The MBA: how will it evolve?


Sparks

Prompted by this article in the Financial Times, how do you think the MBA and business schools generally will evolve? For example, will Masters in management or specialist Masters become more popular? Will online and blended postgraduate courses further increase? What else seems possible?

www.ft.com/cms/s/2/7afee3a2-56a6-11e3-ab12-00144feabdc0.html#axzz2piwV3RxC

I found it a thought provoking article.

Prompted by this article in the Financial Times, how do you think the MBA and business schools generally will evolve? For example, will Masters in management or specialist Masters become more popular? Will online and blended postgraduate courses further increase? What else seems possible?

www.ft.com/cms/s/2/7afee3a2-56a6-11e3-ab12-00144feabdc0.html#axzz2piwV3RxC

I found it a thought provoking article.
quote
mba hipste...

I'm cynical about this. People have been talking about the "fading lustre" of the MBA for a long time - this is becoming a case of "the MBA is dead; long live the MBA!" My take on it is that these discussions that on the MBA's demise are in themselves a marketing outlet for the degree (this piece's author is, in fact, from Henley Business School.)

MBAs won't evolve until the market forces them to. The ranked programs still show great ROI - what incentives do they have to change them? The changes we've seen in MBAs over the last few years (more focus on CSR, sustainability, etc.) are just tweaks, and are far from a sea change.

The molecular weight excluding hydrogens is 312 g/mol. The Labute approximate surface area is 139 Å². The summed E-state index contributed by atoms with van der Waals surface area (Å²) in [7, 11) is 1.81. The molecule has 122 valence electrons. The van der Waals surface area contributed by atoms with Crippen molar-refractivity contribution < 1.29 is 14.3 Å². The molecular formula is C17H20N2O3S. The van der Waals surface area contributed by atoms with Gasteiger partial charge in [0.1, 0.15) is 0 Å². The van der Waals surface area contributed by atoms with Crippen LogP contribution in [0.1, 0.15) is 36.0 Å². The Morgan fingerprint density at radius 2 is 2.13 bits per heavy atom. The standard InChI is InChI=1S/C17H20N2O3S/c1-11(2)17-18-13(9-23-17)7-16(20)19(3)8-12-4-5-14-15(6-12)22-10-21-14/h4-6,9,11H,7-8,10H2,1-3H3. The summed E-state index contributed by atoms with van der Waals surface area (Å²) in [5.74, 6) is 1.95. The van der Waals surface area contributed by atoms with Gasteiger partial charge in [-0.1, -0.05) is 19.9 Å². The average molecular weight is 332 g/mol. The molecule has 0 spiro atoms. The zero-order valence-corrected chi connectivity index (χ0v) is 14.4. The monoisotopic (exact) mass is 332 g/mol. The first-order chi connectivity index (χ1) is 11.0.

Maybe the lower-ranked and unranked programs will change to cater to more specific demands (Babson's focus on entrepreneurship is a great example of how this can be successful.)

My hits on the questions you posed:

I see the emergence of Masters in Management programs principally as a way for the business schools to diversify their offerings - to appeal to the large group of younger people who want to pay money for a business degree but can't get into an MBA program because of lack of work experience.

MOOCs are simply another way to draw more people into the business school fold: they're targeting those who can't afford a full-time MBA program (either in money or in time.) Believe me, even if b-schools aren't monetizing these yet, they will be.

I'm cynical about this. People have been talking about the "fading lustre" of the MBA for a long time - this is becoming a case of "the MBA is dead; long live the MBA!" My take on it is that these discussions that on the MBA's demise are in themselves a marketing outlet for the degree (this piece's author is, in fact, from Henley Business School.)

MBAs won't evolve until the market forces them to. The ranked programs still show great ROI - what incentives do they have to change them? The changes we've seen in MBAs over the last few years (more focus on CSR, sustainability, etc.) are just tweaks, and are far from a sea change.

Maybe the lower-ranked and unranked programs will change to cater to more specific demands (Babson's focus on entrepreneurship is a great example of how this can be successful.)

My hits on the questions you posed:

I see the emergence of Masters in Management programs principally as a way for the business schools to diversify their offerings - to appeal to the large group of younger people who want to pay money for a business degree but can't get into an MBA program because of lack of work experience.

MOOCs are simply another way to draw more people into the business school fold: they're targeting those who can't afford a full-time MBA program (either in money or in time.) Believe me, even if b-schools aren't monetizing these yet, they will be.
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